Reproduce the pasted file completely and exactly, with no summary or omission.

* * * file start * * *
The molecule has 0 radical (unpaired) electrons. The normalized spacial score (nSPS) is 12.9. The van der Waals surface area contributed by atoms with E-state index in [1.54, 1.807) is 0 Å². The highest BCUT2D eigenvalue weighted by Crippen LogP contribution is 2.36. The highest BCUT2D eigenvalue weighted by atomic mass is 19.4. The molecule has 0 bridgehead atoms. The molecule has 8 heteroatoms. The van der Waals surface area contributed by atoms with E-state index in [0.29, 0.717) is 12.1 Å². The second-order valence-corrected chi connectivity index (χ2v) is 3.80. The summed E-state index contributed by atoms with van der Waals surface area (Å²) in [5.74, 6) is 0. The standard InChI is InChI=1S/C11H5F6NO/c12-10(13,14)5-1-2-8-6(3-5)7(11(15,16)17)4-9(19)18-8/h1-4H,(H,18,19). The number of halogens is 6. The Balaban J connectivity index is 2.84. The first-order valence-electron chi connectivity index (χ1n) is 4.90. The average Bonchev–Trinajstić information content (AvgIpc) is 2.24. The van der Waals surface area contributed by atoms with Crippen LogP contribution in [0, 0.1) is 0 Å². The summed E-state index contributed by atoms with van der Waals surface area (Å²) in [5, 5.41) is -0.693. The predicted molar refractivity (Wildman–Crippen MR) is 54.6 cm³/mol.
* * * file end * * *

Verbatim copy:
The molecule has 0 radical (unpaired) electrons. The normalized spacial score (nSPS) is 12.9. The van der Waals surface area contributed by atoms with E-state index in [1.54, 1.807) is 0 Å². The highest BCUT2D eigenvalue weighted by Crippen LogP contribution is 2.36. The highest BCUT2D eigenvalue weighted by atomic mass is 19.4. The molecule has 0 bridgehead atoms. The molecule has 8 heteroatoms. The van der Waals surface area contributed by atoms with E-state index in [0.29, 0.717) is 12.1 Å². The second-order valence-corrected chi connectivity index (χ2v) is 3.80. The summed E-state index contributed by atoms with van der Waals surface area (Å²) in [5.74, 6) is 0. The standard InChI is InChI=1S/C11H5F6NO/c12-10(13,14)5-1-2-8-6(3-5)7(11(15,16)17)4-9(19)18-8/h1-4H,(H,18,19). The number of halogens is 6. The Balaban J connectivity index is 2.84. The first-order valence-electron chi connectivity index (χ1n) is 4.90. The average Bonchev–Trinajstić information content (AvgIpc) is 2.24. The van der Waals surface area contributed by atoms with Crippen LogP contribution in [0, 0.1) is 0 Å². The summed E-state index contributed by atoms with van der Waals surface area (Å²) in [5, 5.41) is -0.693. The predicted molar refractivity (Wildman–Crippen MR) is 54.6 cm³/mol.